By Steven McKenzie
Highlands and Islands reporter, BBC Scotland news website
The bat was photographed by Steve Duffield
A birdwatcher is believed to have made the first recorded sighting of a species of bat not previously seen on the Western Isles.
The Bat Conservation Trust hopes to confirm it was a noctule from images captured by Steve Duffield.
Pipistrelle, a smaller animal, is among the few species found on the isles.
Anne Youngman, the trust's Scottish officer, said it was highly likely it was a noctule but could be the rarer Leisler's bat.
There was an earlier theory that the bat was blown hundreds of miles off course while making a migration in North America, but experts now believe it may have arrived from mainland Scotland.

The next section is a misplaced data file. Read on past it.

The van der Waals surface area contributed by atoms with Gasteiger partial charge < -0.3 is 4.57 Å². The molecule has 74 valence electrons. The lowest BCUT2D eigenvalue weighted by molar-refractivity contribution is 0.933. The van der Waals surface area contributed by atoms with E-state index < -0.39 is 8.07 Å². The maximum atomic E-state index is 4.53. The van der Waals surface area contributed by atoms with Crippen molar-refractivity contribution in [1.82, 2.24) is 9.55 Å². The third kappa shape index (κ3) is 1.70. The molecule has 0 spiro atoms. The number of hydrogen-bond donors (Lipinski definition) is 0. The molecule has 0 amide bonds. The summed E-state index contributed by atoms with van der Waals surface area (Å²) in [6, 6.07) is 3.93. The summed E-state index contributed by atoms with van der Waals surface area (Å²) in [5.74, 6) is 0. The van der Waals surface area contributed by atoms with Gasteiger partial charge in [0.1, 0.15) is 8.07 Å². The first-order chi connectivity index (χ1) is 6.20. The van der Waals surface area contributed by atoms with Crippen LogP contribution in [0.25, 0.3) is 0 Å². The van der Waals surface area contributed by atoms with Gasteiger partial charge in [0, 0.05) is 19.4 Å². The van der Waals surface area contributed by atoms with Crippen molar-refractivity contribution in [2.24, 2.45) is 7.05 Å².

Mrs Youngman said the trust's experts also believed the bat could be a Leisler's, a species previously recorded in Dumfries and Galloway, if not a noctule.
Mr Duffield photographed the bat flying in daytime on South Uist on Wednesday when the weather was warm.
Pipistrelle, a smaller animal, is among the few species known to live on the isles.
Mrs Youngman said it could be the first recorded sighting of a noctule on the Outer Hebrides and the most northerly and westerly record of one in the UK.
Meanwhile, the bat officer has also received a report from Skye of a peregrine falcon chasing two bats in daytime.